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Showing posts from July, 2010

Midsummer night's dream~

Midsummer eve~
Click on photos to enlarge them.
What better way to spend a midsummer evening than a picnic on the lawn overlooking a vineyard … listening to live music … drinking wine … watching kids play the air guitar… smiling at the others enjoying the same thing  … while the setting sun puts on a fantasia in light?
Being there with friends, maybe. But last night we made a last minute decision to go to Westport Rivers Winery for the Friday night concert. We tossed sandwiches and fruit into a cooler and went by ourselves. We sat in the crowd, eating and drinking to the mellow sound of One Bad Ant, a local singer—Gary Duquette--with his unplugged mix of country songs. Good stuff.
 Summer concert~
The evening was a people watcher's delight, and I'd often find people watching back. I'd been glancing at a nearby woman who reminded me of a younger friend. This is just how she'll look when she ages—pleasingly plump and like she's a lot of fun. The kind of person who'…

Tour de Maine

While Alberto Contador and Andy Schleck—and, of course, Lance--raced along the oxygen-thin ridge of the French Alps, Bruce and I hopped on our own bikes. We rode two "stages" for a total of fifty miles, compared to the twenty-stage, 2000-plus mile run of the Tour de France.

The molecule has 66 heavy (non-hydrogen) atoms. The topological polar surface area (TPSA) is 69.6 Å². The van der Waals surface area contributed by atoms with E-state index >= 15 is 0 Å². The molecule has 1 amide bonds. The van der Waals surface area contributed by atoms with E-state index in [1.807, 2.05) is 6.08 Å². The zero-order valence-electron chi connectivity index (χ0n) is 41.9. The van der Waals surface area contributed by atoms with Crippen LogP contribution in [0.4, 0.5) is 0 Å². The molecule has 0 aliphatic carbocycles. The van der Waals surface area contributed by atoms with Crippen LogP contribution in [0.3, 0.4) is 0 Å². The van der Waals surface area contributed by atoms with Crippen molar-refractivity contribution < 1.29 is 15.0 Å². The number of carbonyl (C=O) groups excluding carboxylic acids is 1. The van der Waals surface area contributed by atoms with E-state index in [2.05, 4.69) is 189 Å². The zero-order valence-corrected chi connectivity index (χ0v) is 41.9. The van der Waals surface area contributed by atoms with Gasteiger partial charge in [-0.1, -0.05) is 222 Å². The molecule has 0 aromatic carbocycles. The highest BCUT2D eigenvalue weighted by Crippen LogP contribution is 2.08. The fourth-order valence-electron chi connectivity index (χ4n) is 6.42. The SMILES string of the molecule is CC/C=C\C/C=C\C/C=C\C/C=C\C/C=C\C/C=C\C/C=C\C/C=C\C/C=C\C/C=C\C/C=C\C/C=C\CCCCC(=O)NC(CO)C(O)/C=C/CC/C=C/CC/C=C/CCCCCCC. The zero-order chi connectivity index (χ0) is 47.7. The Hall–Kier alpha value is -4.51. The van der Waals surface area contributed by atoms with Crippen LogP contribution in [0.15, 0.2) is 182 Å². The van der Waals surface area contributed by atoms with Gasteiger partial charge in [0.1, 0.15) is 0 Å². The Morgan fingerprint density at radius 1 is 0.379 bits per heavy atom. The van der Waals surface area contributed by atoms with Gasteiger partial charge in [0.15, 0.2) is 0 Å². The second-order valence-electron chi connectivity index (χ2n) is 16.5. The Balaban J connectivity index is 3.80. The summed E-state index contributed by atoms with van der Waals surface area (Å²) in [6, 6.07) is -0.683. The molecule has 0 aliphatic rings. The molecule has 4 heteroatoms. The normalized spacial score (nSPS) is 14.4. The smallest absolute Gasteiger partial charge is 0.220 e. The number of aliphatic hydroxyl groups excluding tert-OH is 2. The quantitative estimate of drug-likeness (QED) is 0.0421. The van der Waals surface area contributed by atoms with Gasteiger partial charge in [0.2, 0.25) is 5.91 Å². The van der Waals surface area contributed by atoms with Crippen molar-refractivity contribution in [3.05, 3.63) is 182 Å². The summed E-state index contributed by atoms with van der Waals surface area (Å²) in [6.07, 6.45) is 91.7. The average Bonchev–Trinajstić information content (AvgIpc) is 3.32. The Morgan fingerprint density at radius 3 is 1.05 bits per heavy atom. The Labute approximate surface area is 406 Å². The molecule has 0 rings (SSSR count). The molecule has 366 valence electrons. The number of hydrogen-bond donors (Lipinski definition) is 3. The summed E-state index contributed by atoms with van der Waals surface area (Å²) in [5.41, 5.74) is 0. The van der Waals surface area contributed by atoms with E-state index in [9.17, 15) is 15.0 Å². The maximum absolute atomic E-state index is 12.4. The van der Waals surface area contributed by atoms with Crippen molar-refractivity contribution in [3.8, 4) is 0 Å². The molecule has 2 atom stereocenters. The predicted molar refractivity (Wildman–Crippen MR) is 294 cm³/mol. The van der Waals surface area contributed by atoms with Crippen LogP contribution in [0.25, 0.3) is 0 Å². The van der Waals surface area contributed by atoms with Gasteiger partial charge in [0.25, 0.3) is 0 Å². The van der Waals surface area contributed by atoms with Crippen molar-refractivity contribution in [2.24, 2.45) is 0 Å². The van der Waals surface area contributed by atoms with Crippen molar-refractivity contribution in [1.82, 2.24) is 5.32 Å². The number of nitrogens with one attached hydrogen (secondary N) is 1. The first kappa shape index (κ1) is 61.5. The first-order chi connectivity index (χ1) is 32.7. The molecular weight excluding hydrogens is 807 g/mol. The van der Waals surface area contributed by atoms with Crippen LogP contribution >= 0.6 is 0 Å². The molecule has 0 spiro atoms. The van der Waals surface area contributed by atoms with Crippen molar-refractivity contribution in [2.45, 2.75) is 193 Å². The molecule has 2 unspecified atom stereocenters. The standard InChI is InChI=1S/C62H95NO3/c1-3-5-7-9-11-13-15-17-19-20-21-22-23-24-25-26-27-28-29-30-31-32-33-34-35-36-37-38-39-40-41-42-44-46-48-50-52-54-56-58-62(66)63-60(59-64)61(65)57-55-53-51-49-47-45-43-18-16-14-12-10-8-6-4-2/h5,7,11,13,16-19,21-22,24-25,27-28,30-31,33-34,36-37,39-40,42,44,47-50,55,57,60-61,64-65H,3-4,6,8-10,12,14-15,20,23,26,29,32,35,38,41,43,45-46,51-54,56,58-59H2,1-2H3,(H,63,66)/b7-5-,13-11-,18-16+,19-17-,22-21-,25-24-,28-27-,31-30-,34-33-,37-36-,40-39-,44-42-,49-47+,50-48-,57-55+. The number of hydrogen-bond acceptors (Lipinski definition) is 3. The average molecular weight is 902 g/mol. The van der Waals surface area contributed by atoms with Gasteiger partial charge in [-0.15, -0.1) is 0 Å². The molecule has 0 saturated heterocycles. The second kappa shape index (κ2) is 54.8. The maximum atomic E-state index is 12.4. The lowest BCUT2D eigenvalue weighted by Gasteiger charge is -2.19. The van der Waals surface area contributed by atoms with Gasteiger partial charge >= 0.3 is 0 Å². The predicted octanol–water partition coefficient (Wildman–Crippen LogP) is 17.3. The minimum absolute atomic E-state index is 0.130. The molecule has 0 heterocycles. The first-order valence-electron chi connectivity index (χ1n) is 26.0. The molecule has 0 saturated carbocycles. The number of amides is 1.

Our "alps" were the rolling hills of coastal Maine where the oxygen is at a comfortable sea-level dose, no matter how high the hill might seem to the biker. And we weren't racing. But still… I'll bet every one of the eighteen of us on the trip thought of Lance with great respect at least once, especially when puffing up a steep incline. And there were a few!

When my friend Amy suggested the Maine Coastal Camping Bike Tour sponsored by L.L. Bean of Freeport, Maine, I thought it sounded fun. What better way to explore than on a bike, where the sights and scents are not held at bay by the walls of an air-conditioned car? The website promised a leisurely paced weekend bike tour along scenic …

Ready to rumble!

Toby and Tucker, the two young cats we adopted, race and romp through the house while we sleep until their fur is flying. I wake each morning to the muffled sounds of padded paws pounding up and down the stairs, and to a living room rug from which I vac enough fur daily to knit a small kitten.

Becky had become sedate in her dotage, so having two spunky young cats in the house feels a little like the not –so-gentle reminder you get the first time you have the grandchildren overnight. Oh, yeah! The young have energy. I'd forgotten just how feisty young cats could be.

The leaves on the houseplants bear punctures from feline fangs. Swishing tails knock picture frames off the end tables. The cats discover that nibbling my toes is a good way to get attention at 2 a.m. (and 4:30 and 6:00…) And I no longer have the Galileo thermometer on the bookshelf…or anywhere. It shattered during an early morning chase, scaring the cat that knocked it off as much as it scared us awake.